The data points corresponding to year 2013 are taken as test set and rest as train set and forecasting is done using the following methods.

     1. Linear Regression.

     2. Time series analysis using ARIMA.

     3. Moving Average.

Fig 1. Plots of year-wise trend of each sub-category of crimes.

Comparison of predicted values:

Table 1 shows the predicted values of each of the subsection for the year 2013 and the actual value for 2013. It can be clearly inferred from Table 2 that predicting values using rolling average gives the best results closely followed by TSA.

This hints that a society can have a natural rate of crime which is intrinsically ingrained or results from the structural characteristics of a society and can persist even after implementations of stricter laws.

Conclusion:

Sociologists usually deduce that the crime are deeply influenced and derived from the biology and psychology of the offender, while this might be true for a few of the criminals, coming to conclusions with this premise cannot be more incorrect. It would be silly to say that a state/district with higher crime rate has higher concentration of people with biological or psychological problems. This could also serve as a good example in data analysis where correlation is not equal to causation. Sociological explanations can help understand the crime rate prevalent in any of the sub categories of crime and its possible cause. There are a lot of social structure theories explaining the behaviour of crime in society and finding roots of crime in problems in society rather than biological/psychological complications inside an individual.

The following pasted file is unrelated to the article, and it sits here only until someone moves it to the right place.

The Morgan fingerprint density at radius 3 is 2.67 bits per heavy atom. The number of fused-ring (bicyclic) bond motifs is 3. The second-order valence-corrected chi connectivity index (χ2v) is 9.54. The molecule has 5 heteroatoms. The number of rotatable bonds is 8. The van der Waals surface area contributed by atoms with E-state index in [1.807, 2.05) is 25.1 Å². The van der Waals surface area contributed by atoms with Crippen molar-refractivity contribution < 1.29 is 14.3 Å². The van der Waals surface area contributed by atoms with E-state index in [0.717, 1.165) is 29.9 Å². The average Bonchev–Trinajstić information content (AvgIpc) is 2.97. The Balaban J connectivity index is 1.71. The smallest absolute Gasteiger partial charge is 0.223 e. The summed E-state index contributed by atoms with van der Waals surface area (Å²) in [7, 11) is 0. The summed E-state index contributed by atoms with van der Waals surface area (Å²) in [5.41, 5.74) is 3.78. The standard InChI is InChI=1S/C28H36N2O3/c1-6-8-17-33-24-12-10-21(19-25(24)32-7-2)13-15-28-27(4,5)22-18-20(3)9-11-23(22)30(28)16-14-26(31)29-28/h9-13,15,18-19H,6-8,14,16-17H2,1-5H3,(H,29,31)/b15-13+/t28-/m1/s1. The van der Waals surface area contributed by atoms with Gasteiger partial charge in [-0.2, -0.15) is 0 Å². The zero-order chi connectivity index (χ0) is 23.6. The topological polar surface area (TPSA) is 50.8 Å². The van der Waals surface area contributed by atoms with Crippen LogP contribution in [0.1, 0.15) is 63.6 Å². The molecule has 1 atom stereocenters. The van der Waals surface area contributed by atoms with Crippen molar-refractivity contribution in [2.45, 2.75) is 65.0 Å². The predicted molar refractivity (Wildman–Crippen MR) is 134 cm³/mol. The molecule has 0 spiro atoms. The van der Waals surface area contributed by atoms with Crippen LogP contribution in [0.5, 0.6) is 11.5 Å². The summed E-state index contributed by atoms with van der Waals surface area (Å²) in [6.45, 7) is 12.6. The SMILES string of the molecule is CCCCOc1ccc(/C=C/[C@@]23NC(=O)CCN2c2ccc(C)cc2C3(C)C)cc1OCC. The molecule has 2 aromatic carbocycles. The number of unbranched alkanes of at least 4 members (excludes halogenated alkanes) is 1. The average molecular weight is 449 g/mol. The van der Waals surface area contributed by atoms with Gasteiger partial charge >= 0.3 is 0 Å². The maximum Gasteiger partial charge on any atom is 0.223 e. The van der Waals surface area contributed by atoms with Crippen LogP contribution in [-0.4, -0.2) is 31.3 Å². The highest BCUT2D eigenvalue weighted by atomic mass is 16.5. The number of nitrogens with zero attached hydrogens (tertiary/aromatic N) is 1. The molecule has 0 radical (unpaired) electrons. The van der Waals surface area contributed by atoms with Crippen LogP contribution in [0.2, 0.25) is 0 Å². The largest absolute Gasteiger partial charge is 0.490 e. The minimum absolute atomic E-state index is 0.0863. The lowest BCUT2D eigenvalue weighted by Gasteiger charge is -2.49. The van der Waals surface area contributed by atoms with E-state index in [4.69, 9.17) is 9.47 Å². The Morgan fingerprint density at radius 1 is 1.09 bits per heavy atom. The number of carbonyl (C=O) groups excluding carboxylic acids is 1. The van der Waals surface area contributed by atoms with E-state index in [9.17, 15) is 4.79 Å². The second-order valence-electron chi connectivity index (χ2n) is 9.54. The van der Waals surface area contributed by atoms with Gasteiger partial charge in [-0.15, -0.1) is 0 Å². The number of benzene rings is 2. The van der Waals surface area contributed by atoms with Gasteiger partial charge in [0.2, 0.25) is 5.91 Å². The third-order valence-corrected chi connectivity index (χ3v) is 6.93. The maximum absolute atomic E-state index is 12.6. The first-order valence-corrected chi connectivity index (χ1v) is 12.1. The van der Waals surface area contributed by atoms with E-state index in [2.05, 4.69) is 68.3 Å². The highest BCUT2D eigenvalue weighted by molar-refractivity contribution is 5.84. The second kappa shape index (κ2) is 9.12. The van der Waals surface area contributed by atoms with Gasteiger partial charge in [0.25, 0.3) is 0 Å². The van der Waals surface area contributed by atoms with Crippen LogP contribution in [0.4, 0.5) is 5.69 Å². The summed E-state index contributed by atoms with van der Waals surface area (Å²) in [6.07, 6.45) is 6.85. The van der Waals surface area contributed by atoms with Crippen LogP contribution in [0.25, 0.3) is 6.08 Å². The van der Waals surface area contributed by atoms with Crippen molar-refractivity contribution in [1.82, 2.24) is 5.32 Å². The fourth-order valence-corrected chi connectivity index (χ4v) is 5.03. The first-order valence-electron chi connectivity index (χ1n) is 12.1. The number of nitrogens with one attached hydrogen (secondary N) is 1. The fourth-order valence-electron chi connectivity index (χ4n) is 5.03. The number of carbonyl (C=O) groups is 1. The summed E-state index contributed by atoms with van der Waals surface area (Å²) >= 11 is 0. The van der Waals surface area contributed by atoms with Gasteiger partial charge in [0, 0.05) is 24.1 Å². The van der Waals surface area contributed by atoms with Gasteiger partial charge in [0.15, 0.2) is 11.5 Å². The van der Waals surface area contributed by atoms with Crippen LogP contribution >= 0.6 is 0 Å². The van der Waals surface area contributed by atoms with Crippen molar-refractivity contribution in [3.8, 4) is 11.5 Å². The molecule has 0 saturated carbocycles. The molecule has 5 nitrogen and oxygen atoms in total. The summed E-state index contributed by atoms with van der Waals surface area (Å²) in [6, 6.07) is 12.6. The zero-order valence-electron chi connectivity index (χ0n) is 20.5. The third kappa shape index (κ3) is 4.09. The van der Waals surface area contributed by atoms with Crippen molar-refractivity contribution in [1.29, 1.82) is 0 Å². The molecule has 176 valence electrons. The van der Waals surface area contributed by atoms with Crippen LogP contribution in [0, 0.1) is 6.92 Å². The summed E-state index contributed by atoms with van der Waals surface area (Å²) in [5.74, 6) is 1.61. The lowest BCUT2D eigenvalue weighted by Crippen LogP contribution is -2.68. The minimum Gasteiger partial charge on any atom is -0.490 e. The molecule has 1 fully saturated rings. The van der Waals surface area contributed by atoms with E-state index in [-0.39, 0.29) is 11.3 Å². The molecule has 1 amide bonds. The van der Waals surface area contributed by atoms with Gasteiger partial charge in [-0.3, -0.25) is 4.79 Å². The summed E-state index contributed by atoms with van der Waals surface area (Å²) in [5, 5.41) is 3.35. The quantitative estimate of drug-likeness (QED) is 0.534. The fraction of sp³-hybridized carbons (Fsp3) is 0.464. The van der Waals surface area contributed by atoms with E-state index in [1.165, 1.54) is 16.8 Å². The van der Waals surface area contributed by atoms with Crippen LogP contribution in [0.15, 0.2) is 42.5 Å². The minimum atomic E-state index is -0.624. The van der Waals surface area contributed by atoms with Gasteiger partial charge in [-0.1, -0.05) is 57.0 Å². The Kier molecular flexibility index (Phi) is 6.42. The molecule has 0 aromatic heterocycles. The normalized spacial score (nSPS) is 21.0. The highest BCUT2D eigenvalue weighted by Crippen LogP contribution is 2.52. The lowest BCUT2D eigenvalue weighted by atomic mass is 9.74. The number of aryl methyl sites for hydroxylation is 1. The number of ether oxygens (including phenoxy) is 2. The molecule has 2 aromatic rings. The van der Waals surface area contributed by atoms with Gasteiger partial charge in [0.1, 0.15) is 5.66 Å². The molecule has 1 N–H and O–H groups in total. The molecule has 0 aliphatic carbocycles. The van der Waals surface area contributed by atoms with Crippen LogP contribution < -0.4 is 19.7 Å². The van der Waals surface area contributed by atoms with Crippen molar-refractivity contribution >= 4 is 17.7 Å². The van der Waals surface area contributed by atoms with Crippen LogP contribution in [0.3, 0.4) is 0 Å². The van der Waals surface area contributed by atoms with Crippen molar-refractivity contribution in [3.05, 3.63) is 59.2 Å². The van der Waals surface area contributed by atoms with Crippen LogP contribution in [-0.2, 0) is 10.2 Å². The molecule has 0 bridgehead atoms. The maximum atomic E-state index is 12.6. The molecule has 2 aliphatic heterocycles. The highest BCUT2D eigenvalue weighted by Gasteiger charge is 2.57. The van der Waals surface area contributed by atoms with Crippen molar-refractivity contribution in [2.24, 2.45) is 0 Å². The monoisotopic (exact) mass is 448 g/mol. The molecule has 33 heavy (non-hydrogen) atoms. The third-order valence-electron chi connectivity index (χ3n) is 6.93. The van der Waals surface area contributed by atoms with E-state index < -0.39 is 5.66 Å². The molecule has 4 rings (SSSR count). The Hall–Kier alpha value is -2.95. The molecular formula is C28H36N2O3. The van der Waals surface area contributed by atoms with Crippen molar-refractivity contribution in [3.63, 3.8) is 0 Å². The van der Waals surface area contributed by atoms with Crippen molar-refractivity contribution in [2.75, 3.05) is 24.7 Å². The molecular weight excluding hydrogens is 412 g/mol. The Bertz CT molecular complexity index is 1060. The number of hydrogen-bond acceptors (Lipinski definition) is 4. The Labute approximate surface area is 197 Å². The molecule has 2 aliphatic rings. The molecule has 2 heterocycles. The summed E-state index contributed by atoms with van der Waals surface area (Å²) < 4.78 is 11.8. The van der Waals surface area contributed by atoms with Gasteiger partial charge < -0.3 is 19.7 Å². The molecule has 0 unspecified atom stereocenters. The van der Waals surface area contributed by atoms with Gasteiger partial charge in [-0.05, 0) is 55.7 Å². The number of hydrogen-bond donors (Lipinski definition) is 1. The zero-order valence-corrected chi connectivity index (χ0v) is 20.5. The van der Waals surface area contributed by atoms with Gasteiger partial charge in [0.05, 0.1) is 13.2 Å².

Strain theory of sociology says that an increase in income inequality can push a person to resort to crime for profit. Such people have accepted the goal of wealth or success creation and try to achieve it via illegitimate methods as can be seen from the increasing trend of economic crimes in the country. While strain theory gives an explanation for crimes committed for economic profits they do not explain other crime like assault and crimes against women and children, an increase(pct contribution to total crimes) in crimes against women and children can be seen for the years considered for analysis. One of the possible explanations for these crimes from sociological point of view come from developmental theory which states that developmental processes in life experiences of the offender mould the individual and the learning from these experiences can later manifest themselves in form of crimes.

It is also worth noting that data science is not just quantitative analysis of data under consideration using complex algorithms and model but it requires a qualitative approach to understand the data before applying complex models. This becomes increasing important while dealing with smaller datasets.

Originally posted here. Looking to connect to people working or interested in working on similar data.

Views: 722

Tags: #analytics, #data_mining, #data_science